Rains hurting farmers

Published 8:46 pm Wednesday, June 21, 2017

Rain can be a farmer’s best friend, especially in a drought, but it can also be a farmer’s worst enemy.

Some local farmers are hurting because of the excess rain.

Covington County and surrounding areas are experiencing rain coming from Tropical Storm Cindy, which was expected to make landfall in Louisiana.

Local produce farmer Brian Jacobs has been struggling with the rain on his Carolina farm for weeks, and the recent storm has just made things worse, Jacobs said.

“We’re so flooded out that you can’t get in the field to do anything at all,” Jacobs said. “We’re just standing in water and hoping to dry out.”

Jacobs said that some of his fields have standing water, which could drown his produce.

“If it keeps up like that it has and the ground can’t dry up, everything will die,” Jacobs said. “I have peas right now that are up in an area that was already wet before all of this water the last few days. So, now they’re stunted. Plants are like everything else, you can drown them in too much water.”

Cattle farmer Bobby Jackson said the biggest issue he’s faced is not being able to cut hay to feed his cattle.

“The rain is good for our farmers and cattlers, as far as growing grass and hay and putting moisture into the fields, but the fallback is that you can get too much water and too much rain at one time, and start seeing some erosion problems in some of these freshly planted fields,” Jackson said. “On the other hand, it’s also holding us out of the hayfields and the hay is getting real long and skinny. It’s growing longer than it should be.”

Ricky Wiggins shared the concerns of Jackson and Jacobs.

“We’re not able to get in the fields and do any work,” Wiggins said. “It’s OK for a short period of time, but it’s been wet on us for going on three weeks now.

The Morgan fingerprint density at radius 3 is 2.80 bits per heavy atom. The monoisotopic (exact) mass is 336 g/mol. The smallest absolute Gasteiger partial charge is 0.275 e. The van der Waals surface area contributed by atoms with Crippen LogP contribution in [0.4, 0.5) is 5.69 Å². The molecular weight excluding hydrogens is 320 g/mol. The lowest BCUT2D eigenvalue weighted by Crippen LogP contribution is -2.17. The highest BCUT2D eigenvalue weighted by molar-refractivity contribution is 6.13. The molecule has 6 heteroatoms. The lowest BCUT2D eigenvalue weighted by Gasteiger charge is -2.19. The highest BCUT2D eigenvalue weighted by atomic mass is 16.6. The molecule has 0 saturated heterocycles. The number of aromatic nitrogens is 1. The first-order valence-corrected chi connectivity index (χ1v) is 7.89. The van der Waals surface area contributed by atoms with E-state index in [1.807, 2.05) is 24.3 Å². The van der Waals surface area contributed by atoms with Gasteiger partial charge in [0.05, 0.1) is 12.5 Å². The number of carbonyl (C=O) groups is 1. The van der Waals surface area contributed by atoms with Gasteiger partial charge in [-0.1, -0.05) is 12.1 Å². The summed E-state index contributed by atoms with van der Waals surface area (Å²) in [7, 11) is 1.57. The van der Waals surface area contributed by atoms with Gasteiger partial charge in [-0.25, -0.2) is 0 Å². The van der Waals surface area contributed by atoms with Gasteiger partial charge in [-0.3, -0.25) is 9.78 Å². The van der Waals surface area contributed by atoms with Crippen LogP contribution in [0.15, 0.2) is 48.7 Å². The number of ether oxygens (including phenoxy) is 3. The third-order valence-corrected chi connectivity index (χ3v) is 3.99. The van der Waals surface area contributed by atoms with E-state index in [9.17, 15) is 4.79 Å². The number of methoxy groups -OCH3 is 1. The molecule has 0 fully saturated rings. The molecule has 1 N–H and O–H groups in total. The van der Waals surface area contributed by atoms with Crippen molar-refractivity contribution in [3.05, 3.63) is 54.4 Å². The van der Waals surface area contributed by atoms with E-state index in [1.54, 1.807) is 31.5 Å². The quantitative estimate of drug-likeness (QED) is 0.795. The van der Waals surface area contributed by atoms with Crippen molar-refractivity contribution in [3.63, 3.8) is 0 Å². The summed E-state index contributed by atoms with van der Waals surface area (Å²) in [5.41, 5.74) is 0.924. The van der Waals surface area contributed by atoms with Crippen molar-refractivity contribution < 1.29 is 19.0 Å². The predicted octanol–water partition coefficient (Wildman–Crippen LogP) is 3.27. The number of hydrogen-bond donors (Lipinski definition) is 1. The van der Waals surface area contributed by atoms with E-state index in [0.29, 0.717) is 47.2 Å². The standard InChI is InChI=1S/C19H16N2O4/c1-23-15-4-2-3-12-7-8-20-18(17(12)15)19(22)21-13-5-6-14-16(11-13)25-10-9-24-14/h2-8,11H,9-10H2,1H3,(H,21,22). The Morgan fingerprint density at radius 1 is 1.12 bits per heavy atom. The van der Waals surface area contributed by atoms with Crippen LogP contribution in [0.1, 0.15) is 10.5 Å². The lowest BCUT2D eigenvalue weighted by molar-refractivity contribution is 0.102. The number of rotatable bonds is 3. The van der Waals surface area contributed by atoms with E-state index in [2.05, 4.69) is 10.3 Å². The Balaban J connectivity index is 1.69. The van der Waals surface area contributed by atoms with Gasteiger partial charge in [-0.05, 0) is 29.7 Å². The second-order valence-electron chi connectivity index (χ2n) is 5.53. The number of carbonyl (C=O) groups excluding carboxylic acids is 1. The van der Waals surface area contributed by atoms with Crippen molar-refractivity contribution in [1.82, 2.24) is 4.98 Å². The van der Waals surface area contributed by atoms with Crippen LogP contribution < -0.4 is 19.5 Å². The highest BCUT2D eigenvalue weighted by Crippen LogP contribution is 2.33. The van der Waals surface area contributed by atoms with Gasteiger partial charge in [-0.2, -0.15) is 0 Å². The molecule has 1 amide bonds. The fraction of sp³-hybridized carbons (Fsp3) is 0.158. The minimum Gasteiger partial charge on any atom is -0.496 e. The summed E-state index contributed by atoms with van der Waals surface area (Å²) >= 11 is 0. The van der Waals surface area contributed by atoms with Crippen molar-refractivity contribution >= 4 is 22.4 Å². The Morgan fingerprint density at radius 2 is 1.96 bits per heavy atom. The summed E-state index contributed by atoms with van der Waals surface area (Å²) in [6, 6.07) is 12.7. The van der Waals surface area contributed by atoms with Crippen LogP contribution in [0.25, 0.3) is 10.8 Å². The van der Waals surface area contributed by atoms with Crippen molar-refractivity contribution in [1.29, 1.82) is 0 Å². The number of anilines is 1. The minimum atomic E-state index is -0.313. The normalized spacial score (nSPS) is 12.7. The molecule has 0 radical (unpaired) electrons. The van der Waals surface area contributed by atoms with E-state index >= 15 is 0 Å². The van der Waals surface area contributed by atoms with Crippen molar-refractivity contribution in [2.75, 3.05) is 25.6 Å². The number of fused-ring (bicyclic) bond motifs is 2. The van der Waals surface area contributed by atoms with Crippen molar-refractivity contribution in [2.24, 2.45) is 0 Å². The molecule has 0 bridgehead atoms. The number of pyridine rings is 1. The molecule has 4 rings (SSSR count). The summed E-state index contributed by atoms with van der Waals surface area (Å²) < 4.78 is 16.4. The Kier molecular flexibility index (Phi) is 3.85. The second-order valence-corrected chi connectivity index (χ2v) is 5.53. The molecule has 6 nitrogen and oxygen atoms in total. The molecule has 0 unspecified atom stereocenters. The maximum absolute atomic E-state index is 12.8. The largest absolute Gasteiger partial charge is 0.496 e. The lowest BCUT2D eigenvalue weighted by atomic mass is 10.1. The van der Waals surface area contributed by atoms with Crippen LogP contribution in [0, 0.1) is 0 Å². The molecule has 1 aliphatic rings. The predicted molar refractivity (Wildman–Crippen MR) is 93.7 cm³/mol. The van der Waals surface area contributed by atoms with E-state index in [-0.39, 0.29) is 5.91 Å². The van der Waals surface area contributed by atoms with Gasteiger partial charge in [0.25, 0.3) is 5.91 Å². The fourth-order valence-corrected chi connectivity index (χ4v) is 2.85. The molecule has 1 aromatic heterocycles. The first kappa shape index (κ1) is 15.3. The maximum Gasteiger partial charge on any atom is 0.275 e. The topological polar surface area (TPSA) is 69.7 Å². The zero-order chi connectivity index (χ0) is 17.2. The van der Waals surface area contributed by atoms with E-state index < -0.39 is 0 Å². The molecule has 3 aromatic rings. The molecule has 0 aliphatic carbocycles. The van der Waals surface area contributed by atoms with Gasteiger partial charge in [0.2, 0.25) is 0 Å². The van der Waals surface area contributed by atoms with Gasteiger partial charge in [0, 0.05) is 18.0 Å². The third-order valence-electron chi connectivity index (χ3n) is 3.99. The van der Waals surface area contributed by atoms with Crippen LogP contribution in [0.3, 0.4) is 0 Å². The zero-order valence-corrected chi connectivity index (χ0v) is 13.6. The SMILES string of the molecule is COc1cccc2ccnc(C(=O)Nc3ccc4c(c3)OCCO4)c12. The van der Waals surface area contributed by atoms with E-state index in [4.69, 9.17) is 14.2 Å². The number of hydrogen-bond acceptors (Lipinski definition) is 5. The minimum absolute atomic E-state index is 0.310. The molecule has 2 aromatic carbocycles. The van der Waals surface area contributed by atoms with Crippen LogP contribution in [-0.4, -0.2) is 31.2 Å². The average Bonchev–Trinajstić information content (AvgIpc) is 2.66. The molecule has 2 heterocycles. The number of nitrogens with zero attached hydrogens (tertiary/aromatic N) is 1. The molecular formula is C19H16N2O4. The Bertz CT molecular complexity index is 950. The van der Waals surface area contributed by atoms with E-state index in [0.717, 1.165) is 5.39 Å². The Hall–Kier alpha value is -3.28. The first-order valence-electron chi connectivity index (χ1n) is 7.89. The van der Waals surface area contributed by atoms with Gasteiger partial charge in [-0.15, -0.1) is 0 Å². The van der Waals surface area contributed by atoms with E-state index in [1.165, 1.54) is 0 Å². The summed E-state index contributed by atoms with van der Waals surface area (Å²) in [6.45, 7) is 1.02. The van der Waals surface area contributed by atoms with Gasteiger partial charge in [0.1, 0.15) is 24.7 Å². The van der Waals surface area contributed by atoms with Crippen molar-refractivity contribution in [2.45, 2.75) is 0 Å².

“We can’t make our crop protection applications with the insecticides, fungicides and pesticides. We just can’t clean up the crop.”

Wiggins said that another issue is the rain can negatively affect root development in crops.

“The ground is so saturated that the roots don’t develop,” Wiggins said. “We have issues already but it needs to dry up a lot and quick.”

Even with the rain, Edmondson Farms owner Glenene Edmondson said that she’s still been out in the fields picking her crops.

“Everything is wet but we’ve been able to trot on out there and gather everything,” Edmondson said. “I’ve been out there in the rain, and we even have ‘You Pick Tomatoes’ right now for anyone that wants to come out and pick some for $12 per bucket.”

The rain can also have an affect when farmers attempt to sell their produce.

The Power Plant Marketplace suffers a bit during rainy days for multiple reasons, said manager Neal Dansby.

Dansby said that despite the rain, he felt the turnout on Wednesday was solid under the circumstances.

“We had about the same number of vendors today that we’ve had on most Wednesdays,” Dansby said. “It was a pretty good crowd of customers, too. Obviously, less than we normally would have, but under the circumstances it was pretty good. Even with the rain, people can pull up under the shelter. So, that helps.”

However, it’s the farmers that truly feel the hurt from the rain, Dansby said.

“It does hurt us here some, we probably had 40 percent less customers but the big thing is the farmers are hurt because the rain is going to ruin crops in the field,” Dansby said. “They have to pick them regardless because they won’t last in all this rain.”